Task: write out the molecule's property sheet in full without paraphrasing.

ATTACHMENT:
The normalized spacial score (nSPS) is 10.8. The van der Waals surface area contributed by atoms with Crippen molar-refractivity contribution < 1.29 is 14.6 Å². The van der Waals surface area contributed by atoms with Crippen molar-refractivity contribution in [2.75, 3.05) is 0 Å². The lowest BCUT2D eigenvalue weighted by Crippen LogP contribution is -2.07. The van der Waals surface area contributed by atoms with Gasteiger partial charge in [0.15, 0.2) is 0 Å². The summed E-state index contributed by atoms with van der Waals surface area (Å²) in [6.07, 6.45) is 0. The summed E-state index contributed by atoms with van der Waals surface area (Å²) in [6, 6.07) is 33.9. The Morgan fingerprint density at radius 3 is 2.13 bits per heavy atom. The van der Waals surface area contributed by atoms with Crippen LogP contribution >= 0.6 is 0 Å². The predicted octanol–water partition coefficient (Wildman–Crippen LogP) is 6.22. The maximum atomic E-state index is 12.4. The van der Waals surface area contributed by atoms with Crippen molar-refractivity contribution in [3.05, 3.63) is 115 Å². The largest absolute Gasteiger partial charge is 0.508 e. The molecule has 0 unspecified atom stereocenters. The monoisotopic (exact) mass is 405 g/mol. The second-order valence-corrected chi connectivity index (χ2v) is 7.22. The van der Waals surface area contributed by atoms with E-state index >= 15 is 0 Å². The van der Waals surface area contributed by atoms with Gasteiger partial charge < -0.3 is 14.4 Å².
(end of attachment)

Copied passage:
The normalized spacial score (nSPS) is 10.8. The van der Waals surface area contributed by atoms with Crippen molar-refractivity contribution < 1.29 is 14.6 Å². The van der Waals surface area contributed by atoms with Crippen molar-refractivity contribution in [2.75, 3.05) is 0 Å². The lowest BCUT2D eigenvalue weighted by Crippen LogP contribution is -2.07. The van der Waals surface area contributed by atoms with Gasteiger partial charge in [0.15, 0.2) is 0 Å². The summed E-state index contributed by atoms with van der Waals surface area (Å²) in [6.07, 6.45) is 0. The summed E-state index contributed by atoms with van der Waals surface area (Å²) in [6, 6.07) is 33.9. The Morgan fingerprint density at radius 3 is 2.13 bits per heavy atom. The van der Waals surface area contributed by atoms with Crippen LogP contribution >= 0.6 is 0 Å². The predicted octanol–water partition coefficient (Wildman–Crippen LogP) is 6.22. The maximum atomic E-state index is 12.4. The van der Waals surface area contributed by atoms with Crippen molar-refractivity contribution in [3.05, 3.63) is 115 Å². The largest absolute Gasteiger partial charge is 0.508 e. The molecule has 0 unspecified atom stereocenters. The monoisotopic (exact) mass is 405 g/mol. The second-order valence-corrected chi connectivity index (χ2v) is 7.22. The van der Waals surface area contributed by atoms with E-state index >= 15 is 0 Å². The van der Waals surface area contributed by atoms with Gasteiger partial charge < -0.3 is 14.4 Å².